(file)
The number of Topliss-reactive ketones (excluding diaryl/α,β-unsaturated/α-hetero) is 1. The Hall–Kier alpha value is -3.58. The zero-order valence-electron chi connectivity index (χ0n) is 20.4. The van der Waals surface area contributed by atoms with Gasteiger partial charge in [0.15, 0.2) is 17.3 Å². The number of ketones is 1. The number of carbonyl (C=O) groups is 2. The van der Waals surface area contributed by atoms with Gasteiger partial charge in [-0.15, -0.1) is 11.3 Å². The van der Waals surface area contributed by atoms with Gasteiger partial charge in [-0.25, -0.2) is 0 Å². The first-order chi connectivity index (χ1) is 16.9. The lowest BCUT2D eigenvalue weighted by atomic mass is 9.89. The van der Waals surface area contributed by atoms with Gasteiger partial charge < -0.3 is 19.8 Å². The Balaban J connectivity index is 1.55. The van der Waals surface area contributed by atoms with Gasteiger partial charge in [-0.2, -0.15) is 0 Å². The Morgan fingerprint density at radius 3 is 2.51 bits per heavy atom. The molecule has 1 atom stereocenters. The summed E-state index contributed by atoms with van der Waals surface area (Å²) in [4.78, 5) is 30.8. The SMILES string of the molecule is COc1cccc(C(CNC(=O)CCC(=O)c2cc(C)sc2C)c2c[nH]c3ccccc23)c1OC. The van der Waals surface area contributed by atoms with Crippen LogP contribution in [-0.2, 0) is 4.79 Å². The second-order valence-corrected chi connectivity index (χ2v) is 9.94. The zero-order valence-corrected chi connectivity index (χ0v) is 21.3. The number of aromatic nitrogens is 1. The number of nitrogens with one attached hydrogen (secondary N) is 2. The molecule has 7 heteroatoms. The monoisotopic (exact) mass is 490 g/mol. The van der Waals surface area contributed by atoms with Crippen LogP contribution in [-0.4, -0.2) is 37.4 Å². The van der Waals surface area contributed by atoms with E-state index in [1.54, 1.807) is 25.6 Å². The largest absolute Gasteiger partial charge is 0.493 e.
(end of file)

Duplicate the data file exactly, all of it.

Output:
The number of Topliss-reactive ketones (excluding diaryl/α,β-unsaturated/α-hetero) is 1. The Hall–Kier alpha value is -3.58. The zero-order valence-electron chi connectivity index (χ0n) is 20.4. The van der Waals surface area contributed by atoms with Gasteiger partial charge in [0.15, 0.2) is 17.3 Å². The number of ketones is 1. The number of carbonyl (C=O) groups is 2. The van der Waals surface area contributed by atoms with Gasteiger partial charge in [-0.15, -0.1) is 11.3 Å². The van der Waals surface area contributed by atoms with Gasteiger partial charge in [-0.25, -0.2) is 0 Å². The first-order chi connectivity index (χ1) is 16.9. The lowest BCUT2D eigenvalue weighted by atomic mass is 9.89. The van der Waals surface area contributed by atoms with Gasteiger partial charge < -0.3 is 19.8 Å². The Balaban J connectivity index is 1.55. The van der Waals surface area contributed by atoms with Gasteiger partial charge in [-0.2, -0.15) is 0 Å². The Morgan fingerprint density at radius 3 is 2.51 bits per heavy atom. The molecule has 1 atom stereocenters. The summed E-state index contributed by atoms with van der Waals surface area (Å²) in [4.78, 5) is 30.8. The SMILES string of the molecule is COc1cccc(C(CNC(=O)CCC(=O)c2cc(C)sc2C)c2c[nH]c3ccccc23)c1OC. The van der Waals surface area contributed by atoms with Crippen LogP contribution in [-0.2, 0) is 4.79 Å². The second-order valence-corrected chi connectivity index (χ2v) is 9.94. The zero-order valence-corrected chi connectivity index (χ0v) is 21.3. The number of aromatic nitrogens is 1. The number of nitrogens with one attached hydrogen (secondary N) is 2. The molecule has 7 heteroatoms. The monoisotopic (exact) mass is 490 g/mol. The van der Waals surface area contributed by atoms with Crippen LogP contribution in [-0.4, -0.2) is 37.4 Å². The van der Waals surface area contributed by atoms with E-state index in [1.54, 1.807) is 25.6 Å². The largest absolute Gasteiger partial charge is 0.493 e.